January 29th, 2012
Contrast these English and Spanish sentences
||“s” in Spanish
||“s” in English
||“s” in Spanish.
||“s” in English
This general notion that verbs for the second person end in “s” and for the third person do not end in “s” is fairly standard in Spanish. The reverse is fairly standard in English.
The obvious question follows: is this kind of conjugation fairly common in the respective Romance and Germanic families? Is the contrast a common contrast between those families?
January 22nd, 2012
Those were the days, my friend
We thought they’d never end
We’d sing and dance forever and a day
We’d live the life we choose
We’d fight and never lose
For we were young and sure to have our way
If you like this one, then also consider watching the Nando’s chicken breast commercial.
January 18th, 2012
As the Wikipedia begins its 24 hours blackout, internet users are being urged to oppose the SOPA (“Stop Online Piracy Act”) and PIPA (“PROTECT IP Act”). Why should the users oppose acts with such noble-sounding names? We all want to stop online piracy. We also want to protect the IP, I presume.
A few years ago we had a slightly related problem – how could a true American oppose the Patriot act.
The problem is that these bills use a name that may or may not be consistent with the content. We need to urge the congress to use a simple number, such as “Bill 239203923″, to describe each Bill. Many states already force that. The name itself creates a bias. If we want the people to be more knowledgeable of what they are voting on, then let us start with a neutral sounding number. At least some one has to ask the question – “What does Bill 239203923 stand for?”
January 17th, 2012
View this toon at ToonDoo
If you are the kind of person who is interested in these fuzzy topics like reality and perception, then you may want to consider watching the Adelson checkerboard video:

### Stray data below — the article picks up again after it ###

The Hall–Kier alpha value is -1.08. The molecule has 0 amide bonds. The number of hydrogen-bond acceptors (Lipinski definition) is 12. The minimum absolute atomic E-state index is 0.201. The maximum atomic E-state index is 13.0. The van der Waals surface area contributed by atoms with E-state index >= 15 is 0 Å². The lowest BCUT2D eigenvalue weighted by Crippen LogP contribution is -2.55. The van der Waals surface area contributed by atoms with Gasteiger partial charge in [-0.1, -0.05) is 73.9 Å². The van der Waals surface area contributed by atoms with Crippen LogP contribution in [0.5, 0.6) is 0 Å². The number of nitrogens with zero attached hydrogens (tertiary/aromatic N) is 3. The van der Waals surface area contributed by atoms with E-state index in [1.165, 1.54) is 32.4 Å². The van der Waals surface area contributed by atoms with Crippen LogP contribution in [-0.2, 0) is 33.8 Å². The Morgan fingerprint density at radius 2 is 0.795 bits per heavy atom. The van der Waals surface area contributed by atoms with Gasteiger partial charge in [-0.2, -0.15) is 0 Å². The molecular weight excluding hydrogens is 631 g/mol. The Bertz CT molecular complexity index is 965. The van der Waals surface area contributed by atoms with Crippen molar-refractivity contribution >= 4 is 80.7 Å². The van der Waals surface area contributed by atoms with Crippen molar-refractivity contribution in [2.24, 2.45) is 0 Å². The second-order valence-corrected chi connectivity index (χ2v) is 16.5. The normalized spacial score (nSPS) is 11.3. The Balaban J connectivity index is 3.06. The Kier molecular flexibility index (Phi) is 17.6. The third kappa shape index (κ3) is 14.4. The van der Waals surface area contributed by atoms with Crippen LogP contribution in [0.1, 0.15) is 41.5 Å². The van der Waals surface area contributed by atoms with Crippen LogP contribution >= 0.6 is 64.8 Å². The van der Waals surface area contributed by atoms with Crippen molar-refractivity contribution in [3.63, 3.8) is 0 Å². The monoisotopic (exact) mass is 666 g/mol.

Here are a few more proofs of Adelson checkerboard illusion.
January 12th, 2012
All of us have a conscious or subconscious focus on etymology that serves us well, except at times when it doesn’t! See this video for an example.
Once in a while we come across a phantonym – a word that sounds opposite of what it means. The word “suffrage” is an excellent case in point, even though it wouldn’t qualify as a phantonym. The word root has been lost and the word sounds similar to “suffering” and has a negative ring to it. That combined with the age of the kids, I don’t take the video too seriously, I think it just makes a good joke, that’s all.
A similar confusion exists between bondage (bad) and bonding (good). I know that there is at least some confusion about this topic, because even one of our recent Presidents has said that “Republicans understand the importance of bondage between a mother and child.”
January 1st, 2012
Here is one thing that I observed that has been interesting even to native speakers.
Firstly, the first person present tense marker usually is “o”. For example: “yo hablo”, “yo pienso”, “yo camino”, “yo digo” etc. This is especially true for regular verbs. Typically, in these cases, the 3rd person marker ends in “a” or “e”, for example: “el habla”, “el piensa”, “el camina”, “el dige” etc.
Now, consider the pretérito for the same, and the situation is sort of reverse. For example: “yo hablé / el habló” “yo pensé / el pensó” “Yo caminé / el caminó” “yo dije / el dijo”